So here goes.

The first impression I got from ‘The Great Gatsby’ is that it very much resembled another book I had read some time ago, a longer yet much ‘funner’ one than ‘this classic’, “Past Imperfect” by Julian Fellowes, creator of the series ‘Downton Abbey’. Although set in different countries (the US and the UK) and in different times (after WWI in the former and after WWII in the latter), in both books, we see the ‘friend’ of the narrator and the main character of the book, struggle to rise to a certain social status where money and reputation constitute the main foundations, a struggle that is motivated by his love for a woman he cannot ‘get’ with the little he has in his pre-existing situation. While both Gatsby and Damian seem to have reached the holy grail, with wealth beyond the imagination and grasp of the ‘original wealthy class’, with the help of their seemingly natural social skills, like any dream you try too hard to achieve, the mirage disappears once they are at the top.

Is it the fault of the characters? Or do we owe this to the general disillusion that seems to prevail in both times? Throughout the two books, and more so in “The Great Gatsby”, we feel the heavy weight of nonchalance and disenchantment, amidst the lavishness of the period, sip into the characters. Where free reign of morals, ‘freedom‘ from traditional values, and material abundance prevail, the characters seem to have been dipped into this atmosphere, and come out like chocolate-dipped strawberries, and one has to bite into them to really feel the juicy and fruity, yet at the same time a bit sourer taste compared to the chocolate out-layer,  revealing their past and their feelings.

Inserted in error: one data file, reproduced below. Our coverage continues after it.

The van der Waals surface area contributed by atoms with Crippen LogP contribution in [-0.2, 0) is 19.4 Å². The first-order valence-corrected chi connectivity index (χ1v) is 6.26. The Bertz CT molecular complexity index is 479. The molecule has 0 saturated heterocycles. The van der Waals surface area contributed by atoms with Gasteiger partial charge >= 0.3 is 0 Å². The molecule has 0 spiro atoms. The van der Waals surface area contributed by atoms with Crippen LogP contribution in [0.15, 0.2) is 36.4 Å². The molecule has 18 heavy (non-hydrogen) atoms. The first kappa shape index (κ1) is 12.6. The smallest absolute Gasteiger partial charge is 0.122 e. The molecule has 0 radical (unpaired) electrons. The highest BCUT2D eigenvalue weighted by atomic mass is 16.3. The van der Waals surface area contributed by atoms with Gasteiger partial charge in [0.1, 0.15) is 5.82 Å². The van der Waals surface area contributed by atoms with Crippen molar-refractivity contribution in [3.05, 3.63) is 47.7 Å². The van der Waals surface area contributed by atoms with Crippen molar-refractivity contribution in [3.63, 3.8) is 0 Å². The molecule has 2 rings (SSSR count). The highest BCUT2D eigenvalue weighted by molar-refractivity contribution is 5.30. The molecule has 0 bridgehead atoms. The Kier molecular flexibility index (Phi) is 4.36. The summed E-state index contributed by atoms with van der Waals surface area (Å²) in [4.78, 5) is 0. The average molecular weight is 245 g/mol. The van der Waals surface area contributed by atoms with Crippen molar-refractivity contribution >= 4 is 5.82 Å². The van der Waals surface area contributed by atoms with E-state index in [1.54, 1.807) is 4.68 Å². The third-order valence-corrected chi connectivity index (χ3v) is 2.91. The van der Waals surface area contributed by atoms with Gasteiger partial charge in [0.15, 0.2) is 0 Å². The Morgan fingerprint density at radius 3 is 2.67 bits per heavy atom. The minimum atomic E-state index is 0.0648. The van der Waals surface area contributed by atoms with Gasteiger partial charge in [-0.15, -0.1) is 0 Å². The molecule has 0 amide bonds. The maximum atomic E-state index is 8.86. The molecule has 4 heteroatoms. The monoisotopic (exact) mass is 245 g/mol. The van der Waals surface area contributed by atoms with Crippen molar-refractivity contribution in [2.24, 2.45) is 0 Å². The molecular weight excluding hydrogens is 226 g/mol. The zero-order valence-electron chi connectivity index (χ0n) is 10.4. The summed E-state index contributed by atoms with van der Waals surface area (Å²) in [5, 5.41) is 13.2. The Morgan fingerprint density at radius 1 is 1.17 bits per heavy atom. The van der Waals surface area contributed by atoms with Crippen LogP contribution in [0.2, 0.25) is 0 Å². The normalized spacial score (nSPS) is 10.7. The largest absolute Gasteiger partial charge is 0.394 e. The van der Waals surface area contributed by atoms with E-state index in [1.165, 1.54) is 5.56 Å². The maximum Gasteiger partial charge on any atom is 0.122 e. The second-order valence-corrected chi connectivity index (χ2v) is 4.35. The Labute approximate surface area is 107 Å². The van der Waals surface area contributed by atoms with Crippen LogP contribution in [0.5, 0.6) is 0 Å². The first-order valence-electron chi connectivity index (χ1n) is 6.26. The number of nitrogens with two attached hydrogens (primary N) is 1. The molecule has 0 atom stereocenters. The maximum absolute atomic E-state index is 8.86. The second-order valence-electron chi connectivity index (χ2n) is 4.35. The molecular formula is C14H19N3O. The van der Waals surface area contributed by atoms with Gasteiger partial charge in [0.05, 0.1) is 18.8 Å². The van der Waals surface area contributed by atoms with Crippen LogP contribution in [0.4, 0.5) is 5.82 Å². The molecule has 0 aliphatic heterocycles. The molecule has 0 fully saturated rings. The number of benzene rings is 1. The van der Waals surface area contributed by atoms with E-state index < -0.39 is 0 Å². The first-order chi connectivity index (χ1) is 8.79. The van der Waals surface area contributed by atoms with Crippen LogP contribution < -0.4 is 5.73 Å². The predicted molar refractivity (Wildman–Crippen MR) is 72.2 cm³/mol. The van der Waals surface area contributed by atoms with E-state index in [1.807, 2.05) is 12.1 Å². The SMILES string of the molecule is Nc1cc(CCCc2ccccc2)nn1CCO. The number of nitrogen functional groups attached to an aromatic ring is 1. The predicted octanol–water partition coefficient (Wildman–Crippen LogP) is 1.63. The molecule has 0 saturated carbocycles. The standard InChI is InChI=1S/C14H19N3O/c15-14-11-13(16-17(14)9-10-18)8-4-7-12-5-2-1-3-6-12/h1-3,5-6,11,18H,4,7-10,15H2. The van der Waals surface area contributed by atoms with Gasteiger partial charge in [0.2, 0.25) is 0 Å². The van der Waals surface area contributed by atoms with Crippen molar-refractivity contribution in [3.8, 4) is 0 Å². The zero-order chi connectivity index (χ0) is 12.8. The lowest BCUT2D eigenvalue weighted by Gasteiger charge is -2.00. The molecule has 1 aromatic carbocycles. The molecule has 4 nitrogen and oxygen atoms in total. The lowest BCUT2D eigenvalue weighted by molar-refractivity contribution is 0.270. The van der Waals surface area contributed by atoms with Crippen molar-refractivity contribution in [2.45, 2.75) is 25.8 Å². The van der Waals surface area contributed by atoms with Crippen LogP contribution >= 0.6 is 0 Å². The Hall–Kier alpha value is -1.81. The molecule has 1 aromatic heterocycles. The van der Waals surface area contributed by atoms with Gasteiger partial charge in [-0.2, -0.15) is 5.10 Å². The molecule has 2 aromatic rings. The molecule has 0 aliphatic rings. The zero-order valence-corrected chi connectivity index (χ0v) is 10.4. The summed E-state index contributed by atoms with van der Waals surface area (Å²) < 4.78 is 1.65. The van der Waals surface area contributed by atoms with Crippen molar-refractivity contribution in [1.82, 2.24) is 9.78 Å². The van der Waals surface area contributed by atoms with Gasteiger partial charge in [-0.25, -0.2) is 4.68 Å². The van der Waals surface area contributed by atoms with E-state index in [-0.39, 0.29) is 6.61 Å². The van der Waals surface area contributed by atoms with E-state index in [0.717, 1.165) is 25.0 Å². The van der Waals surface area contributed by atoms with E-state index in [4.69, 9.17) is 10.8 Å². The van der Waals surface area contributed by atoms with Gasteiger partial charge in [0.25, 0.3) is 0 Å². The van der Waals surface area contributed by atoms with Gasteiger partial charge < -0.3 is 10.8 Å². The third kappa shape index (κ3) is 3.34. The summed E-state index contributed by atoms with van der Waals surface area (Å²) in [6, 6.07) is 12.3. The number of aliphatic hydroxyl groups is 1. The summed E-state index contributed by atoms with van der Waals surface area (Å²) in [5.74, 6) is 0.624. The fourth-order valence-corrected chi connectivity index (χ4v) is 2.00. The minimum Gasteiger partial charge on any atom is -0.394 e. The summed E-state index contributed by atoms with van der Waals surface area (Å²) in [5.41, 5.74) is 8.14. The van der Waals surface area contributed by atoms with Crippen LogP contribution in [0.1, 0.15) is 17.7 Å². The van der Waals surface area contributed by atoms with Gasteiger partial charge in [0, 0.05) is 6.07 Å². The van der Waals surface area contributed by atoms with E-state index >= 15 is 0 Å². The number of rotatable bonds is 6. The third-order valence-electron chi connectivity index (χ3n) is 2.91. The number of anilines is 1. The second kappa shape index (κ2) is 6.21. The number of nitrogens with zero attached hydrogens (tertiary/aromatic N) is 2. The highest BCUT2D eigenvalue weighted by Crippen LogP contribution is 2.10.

Gatsby, after having achieved everything he wanted and thought was needed to be formally included into Daisy’s life, has to wait and hesitate and go through different schemes to actually confront her. Having built his hopes high to finally grasp his long-lost love, he finds himself separated by a mere river and all he can do is watch the green light in her house. And when finally he thinks he has made somewhat of a progress, his life is shattered by an unforeseen accident and he’s the one to take the fall.